Students feel like they can be “successful at learning this subject because they already know something about it”
Barbara Blackburn is a bestselling author of more than 20 books, including the bestseller Rigor is NOT a Four-Letter Word, Rigor and Differentiation in the Classroom, Money for Good Grades and Other Myths of Motivation, and the Quick Reference Guide to Instructional Rigor. An internationally recognized expert in the areas of rigor, motivation, and leadership, she regularly collaborates with schools and districts for on-site and online professional development. Barbara can be reached through her website: www.barbarablackburnonline.com:
One of my co-authors, Missy Miles, describes an alternative approach to assessing background knowledge: “As students come into class, I hand each of them their own sticky note (which they love). I have a question or other directions written on the board that ask the students to tell me what they know about the topic we are beginning that day in class. The students respond to the statement or question on their sticky notes and then place their notes on the board. After all students have responded, I read each of the sticky notes out loud, often times categorizing their responses into appropriate fields. By verbally acknowledging each sticky note, all students feel as though they have contributed to the ‘background knowledge board.’ More importantly, many students realize they know more about the topic than they first thought as they recognize other students’ responses. I hear whispers in the class such as, ‘Oh, yeah,’ or ‘I knew that!” It causes students to feel as though they can be successful at learning this subject because they already know something about it.”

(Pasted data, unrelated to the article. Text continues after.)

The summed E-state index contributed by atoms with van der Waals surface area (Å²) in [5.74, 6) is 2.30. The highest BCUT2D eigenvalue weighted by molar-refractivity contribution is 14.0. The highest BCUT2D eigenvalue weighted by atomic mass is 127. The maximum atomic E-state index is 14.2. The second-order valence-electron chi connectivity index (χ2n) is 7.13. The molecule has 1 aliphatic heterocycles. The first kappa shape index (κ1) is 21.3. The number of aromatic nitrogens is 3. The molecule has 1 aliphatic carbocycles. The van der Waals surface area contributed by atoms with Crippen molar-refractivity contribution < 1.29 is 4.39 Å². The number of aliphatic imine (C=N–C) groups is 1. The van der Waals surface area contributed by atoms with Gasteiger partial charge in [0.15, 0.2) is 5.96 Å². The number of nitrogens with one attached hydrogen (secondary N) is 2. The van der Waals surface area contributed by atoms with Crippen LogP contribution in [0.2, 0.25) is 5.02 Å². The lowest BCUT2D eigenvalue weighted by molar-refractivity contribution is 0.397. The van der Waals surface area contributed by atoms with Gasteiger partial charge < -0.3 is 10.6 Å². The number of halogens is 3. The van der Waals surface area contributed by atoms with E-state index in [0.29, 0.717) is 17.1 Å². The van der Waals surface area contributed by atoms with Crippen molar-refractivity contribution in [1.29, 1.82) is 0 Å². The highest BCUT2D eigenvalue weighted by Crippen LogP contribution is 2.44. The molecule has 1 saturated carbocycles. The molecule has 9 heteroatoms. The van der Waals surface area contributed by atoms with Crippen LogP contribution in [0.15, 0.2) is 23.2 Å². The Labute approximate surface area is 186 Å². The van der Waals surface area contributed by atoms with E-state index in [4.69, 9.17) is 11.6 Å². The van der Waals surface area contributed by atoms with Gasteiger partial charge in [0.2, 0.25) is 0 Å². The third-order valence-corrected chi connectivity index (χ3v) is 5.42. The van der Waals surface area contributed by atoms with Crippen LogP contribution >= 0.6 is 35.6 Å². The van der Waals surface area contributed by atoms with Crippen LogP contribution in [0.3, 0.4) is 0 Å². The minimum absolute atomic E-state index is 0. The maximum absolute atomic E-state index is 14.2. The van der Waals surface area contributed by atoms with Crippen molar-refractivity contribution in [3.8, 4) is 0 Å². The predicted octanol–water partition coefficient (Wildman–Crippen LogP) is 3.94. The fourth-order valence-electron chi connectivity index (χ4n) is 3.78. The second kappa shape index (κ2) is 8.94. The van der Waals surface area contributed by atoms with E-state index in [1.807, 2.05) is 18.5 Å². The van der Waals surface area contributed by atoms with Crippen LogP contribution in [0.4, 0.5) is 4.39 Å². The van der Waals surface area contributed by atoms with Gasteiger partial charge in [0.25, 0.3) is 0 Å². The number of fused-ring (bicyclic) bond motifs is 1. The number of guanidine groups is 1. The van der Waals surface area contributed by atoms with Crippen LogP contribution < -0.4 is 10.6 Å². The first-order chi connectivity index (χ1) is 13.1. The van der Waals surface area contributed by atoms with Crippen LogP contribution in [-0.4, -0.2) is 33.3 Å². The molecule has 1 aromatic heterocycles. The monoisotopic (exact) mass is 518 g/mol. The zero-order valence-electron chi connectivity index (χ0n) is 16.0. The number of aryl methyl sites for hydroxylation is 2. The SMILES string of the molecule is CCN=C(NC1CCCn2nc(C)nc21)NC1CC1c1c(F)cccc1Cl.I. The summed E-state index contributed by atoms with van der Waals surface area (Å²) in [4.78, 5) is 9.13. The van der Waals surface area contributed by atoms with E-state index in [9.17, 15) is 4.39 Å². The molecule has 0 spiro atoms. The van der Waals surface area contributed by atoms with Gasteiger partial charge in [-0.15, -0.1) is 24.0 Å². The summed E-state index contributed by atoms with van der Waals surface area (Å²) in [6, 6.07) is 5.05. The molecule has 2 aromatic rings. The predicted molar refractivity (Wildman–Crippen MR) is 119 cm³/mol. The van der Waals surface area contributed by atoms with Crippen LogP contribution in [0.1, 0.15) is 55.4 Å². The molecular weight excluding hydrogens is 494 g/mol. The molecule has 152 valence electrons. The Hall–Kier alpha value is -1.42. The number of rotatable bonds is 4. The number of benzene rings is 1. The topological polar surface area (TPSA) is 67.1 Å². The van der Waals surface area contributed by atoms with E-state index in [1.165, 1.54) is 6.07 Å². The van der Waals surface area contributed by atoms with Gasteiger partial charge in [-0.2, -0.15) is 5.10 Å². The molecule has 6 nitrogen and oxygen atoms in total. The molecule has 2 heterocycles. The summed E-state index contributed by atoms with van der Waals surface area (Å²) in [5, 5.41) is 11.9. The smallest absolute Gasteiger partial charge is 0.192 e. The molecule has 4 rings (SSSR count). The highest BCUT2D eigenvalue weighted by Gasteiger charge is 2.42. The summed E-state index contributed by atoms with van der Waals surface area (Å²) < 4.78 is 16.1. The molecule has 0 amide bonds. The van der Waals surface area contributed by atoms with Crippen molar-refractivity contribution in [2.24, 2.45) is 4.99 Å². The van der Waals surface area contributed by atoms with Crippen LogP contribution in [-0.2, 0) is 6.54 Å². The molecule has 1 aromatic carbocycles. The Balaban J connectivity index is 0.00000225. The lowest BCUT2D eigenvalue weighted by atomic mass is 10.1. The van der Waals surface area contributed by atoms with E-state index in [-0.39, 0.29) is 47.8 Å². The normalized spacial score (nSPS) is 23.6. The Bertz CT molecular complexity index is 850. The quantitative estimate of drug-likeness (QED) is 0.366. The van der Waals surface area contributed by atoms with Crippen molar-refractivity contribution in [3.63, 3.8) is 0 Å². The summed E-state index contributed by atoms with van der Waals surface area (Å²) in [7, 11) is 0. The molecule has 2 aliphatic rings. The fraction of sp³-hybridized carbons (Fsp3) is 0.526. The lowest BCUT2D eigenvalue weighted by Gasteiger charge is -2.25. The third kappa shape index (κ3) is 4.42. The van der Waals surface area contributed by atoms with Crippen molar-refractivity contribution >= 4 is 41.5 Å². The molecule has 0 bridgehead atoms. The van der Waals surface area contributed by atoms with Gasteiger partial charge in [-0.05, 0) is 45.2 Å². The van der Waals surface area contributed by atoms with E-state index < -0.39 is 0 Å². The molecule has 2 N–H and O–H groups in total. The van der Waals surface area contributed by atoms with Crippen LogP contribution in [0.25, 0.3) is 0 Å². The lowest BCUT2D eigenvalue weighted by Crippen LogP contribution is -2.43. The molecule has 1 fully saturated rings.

At times, Missy asks her students to work in small groups to write facts about a particular topic. As a sheet of paper comes around, students write one thing they already know and then pass it to their neighbor. The paper continues around the circle. When it comes around a second time, students can add an additional fact, making sure not to repeat anything that another group member has already stated. This continues until the group has exhausted all thoughts on the subject. Next, switch papers among the groups and ask them to read the other group’s list and see whether there’s anything they can add to it. As Missy explained, “More than likely, they’ll see something on the other group’s list they hadn’t thought of or didn’t know.” I use a Pizza Wheel to accomplish this activity. It allows all students to participate in an authentic manner.
No critical thinking without knowledge
Dave Stuart Jr. is a husband and father who teaches high schoolers in Cedar Springs, Mich. His blog on teaching, DaveStuartJr.com, is read by over 35,000 people each month. When he’s not teaching or spending time with his family, Dave enjoys traveling around the United States speaking to and for teachers. Dave is the author of the bestseller These 6 Things published in July 2018 by Corwin: